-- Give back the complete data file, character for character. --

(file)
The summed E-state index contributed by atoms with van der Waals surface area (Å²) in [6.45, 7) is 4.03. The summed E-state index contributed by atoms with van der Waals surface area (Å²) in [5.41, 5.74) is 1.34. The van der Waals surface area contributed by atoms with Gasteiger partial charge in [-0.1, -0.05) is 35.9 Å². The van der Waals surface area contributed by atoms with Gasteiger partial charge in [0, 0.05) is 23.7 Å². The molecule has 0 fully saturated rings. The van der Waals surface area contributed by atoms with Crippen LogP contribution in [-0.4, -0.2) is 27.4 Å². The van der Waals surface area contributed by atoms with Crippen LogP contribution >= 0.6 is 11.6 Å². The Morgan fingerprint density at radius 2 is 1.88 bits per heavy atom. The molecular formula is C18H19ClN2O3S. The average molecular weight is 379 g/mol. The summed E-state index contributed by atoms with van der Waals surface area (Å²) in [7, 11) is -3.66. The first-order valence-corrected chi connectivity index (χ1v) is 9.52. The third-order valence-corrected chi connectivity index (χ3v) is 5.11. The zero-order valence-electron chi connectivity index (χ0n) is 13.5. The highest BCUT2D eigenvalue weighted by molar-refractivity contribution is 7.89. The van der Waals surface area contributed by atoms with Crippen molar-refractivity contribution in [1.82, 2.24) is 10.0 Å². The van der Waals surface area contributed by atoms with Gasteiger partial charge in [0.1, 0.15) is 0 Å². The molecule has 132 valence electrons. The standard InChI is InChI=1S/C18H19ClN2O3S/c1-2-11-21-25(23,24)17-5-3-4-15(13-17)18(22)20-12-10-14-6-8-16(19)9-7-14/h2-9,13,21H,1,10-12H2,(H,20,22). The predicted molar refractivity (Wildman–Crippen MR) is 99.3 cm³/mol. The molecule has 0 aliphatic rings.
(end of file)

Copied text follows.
The summed E-state index contributed by atoms with van der Waals surface area (Å²) in [6.45, 7) is 4.03. The summed E-state index contributed by atoms with van der Waals surface area (Å²) in [5.41, 5.74) is 1.34. The van der Waals surface area contributed by atoms with Gasteiger partial charge in [-0.1, -0.05) is 35.9 Å². The van der Waals surface area contributed by atoms with Gasteiger partial charge in [0, 0.05) is 23.7 Å². The molecule has 0 fully saturated rings. The van der Waals surface area contributed by atoms with Crippen LogP contribution in [-0.4, -0.2) is 27.4 Å². The van der Waals surface area contributed by atoms with Crippen LogP contribution >= 0.6 is 11.6 Å². The Morgan fingerprint density at radius 2 is 1.88 bits per heavy atom. The molecular formula is C18H19ClN2O3S. The average molecular weight is 379 g/mol. The summed E-state index contributed by atoms with van der Waals surface area (Å²) in [7, 11) is -3.66. The first-order valence-corrected chi connectivity index (χ1v) is 9.52. The third-order valence-corrected chi connectivity index (χ3v) is 5.11. The zero-order valence-electron chi connectivity index (χ0n) is 13.5. The highest BCUT2D eigenvalue weighted by molar-refractivity contribution is 7.89. The van der Waals surface area contributed by atoms with Crippen molar-refractivity contribution in [1.82, 2.24) is 10.0 Å². The van der Waals surface area contributed by atoms with Gasteiger partial charge in [0.1, 0.15) is 0 Å². The molecule has 132 valence electrons. The standard InChI is InChI=1S/C18H19ClN2O3S/c1-2-11-21-25(23,24)17-5-3-4-15(13-17)18(22)20-12-10-14-6-8-16(19)9-7-14/h2-9,13,21H,1,10-12H2,(H,20,22). The predicted molar refractivity (Wildman–Crippen MR) is 99.3 cm³/mol. The molecule has 0 aliphatic rings.